Fleas are a common pest in the UK and beyond and are a parasite of man. They are a bloodsucking insect and a carrier of diseases such as the Bubonic Plague that killed over a quarter of the European population. They are a small, wingless insect with a tough cuticle that bears many bristles and flattened spines. Their size can vary from about 0.1cm to 1cm in length and solely and the feed exclusively on the blood of mammals including humans. There are roughly 2000 subspecies of fleas, however, it is widely distributed with rodents such as rats and mice as they travel across the world on ships. Native species of fleas can be found in tropical as well as polar and other regions around the world.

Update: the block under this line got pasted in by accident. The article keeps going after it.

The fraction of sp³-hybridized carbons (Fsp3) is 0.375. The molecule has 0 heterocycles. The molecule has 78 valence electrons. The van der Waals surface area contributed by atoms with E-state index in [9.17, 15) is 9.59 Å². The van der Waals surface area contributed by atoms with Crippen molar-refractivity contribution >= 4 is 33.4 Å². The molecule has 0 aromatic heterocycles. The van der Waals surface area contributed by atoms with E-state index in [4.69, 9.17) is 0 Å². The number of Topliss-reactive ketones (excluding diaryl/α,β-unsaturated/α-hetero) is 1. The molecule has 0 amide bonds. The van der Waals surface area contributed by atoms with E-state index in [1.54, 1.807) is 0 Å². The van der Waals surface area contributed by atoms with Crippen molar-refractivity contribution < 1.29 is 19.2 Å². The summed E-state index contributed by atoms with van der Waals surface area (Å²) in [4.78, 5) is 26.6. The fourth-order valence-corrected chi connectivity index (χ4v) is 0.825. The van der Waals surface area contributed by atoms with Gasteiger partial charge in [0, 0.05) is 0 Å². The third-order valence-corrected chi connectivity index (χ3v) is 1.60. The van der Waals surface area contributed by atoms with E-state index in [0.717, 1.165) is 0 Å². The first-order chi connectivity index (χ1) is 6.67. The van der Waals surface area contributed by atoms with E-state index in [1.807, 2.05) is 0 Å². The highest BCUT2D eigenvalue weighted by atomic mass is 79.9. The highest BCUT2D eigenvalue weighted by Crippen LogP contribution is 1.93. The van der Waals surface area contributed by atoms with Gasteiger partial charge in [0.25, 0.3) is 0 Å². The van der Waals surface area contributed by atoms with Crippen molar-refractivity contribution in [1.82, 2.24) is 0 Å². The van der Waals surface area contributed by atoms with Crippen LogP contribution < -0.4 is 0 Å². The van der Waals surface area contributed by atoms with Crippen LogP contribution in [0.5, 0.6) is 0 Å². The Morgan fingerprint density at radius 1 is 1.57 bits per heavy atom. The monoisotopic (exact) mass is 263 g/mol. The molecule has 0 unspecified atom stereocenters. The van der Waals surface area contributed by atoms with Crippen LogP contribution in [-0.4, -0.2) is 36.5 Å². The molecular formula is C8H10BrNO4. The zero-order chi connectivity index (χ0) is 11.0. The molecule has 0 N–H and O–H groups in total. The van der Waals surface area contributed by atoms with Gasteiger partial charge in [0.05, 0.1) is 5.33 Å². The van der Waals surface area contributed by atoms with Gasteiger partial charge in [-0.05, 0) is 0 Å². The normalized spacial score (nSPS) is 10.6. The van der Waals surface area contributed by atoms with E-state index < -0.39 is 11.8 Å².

Infestations of fleas can cause severe inflammation of the skin and rather intense itching. Many animals across the world can build up immunity to the flea bites over a prolonged period, however, humans can occasionally become sensitized after exposure and can develop allergies. Certain fleas feed primarily on rodents or birds but sometimes attack humans, particularly in the absence of their usual host. When the rats were dying of the bubonic plague, the hungry and infected rats were looking elsewhere for a meal. This led them to feast on humans subsequently passing the plague onto them.